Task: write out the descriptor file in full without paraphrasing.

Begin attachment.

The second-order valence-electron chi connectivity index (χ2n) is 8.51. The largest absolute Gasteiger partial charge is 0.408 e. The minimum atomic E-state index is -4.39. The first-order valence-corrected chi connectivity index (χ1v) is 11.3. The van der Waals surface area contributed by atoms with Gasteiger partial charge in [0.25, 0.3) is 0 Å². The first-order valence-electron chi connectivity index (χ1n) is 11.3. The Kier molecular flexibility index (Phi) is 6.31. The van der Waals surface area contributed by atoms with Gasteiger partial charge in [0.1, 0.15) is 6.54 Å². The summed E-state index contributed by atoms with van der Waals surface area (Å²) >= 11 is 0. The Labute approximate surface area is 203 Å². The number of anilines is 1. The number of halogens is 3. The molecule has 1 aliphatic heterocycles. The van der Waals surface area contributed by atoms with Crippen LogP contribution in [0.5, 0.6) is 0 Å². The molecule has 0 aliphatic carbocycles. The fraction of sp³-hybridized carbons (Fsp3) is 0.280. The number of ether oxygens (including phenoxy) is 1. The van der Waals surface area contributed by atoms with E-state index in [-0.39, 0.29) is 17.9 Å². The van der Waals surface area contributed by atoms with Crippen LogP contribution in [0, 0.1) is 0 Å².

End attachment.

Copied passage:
The second-order valence-electron chi connectivity index (χ2n) is 8.51. The largest absolute Gasteiger partial charge is 0.408 e. The minimum atomic E-state index is -4.39. The first-order valence-corrected chi connectivity index (χ1v) is 11.3. The van der Waals surface area contributed by atoms with Gasteiger partial charge in [0.25, 0.3) is 0 Å². The first-order valence-electron chi connectivity index (χ1n) is 11.3. The Kier molecular flexibility index (Phi) is 6.31. The van der Waals surface area contributed by atoms with Gasteiger partial charge in [0.1, 0.15) is 6.54 Å². The summed E-state index contributed by atoms with van der Waals surface area (Å²) >= 11 is 0. The Labute approximate surface area is 203 Å². The number of anilines is 1. The number of halogens is 3. The molecule has 1 aliphatic heterocycles. The van der Waals surface area contributed by atoms with Crippen LogP contribution in [0.5, 0.6) is 0 Å². The molecule has 0 aliphatic carbocycles. The fraction of sp³-hybridized carbons (Fsp3) is 0.280. The number of ether oxygens (including phenoxy) is 1. The van der Waals surface area contributed by atoms with E-state index in [-0.39, 0.29) is 17.9 Å². The van der Waals surface area contributed by atoms with Crippen LogP contribution in [0, 0.1) is 0 Å².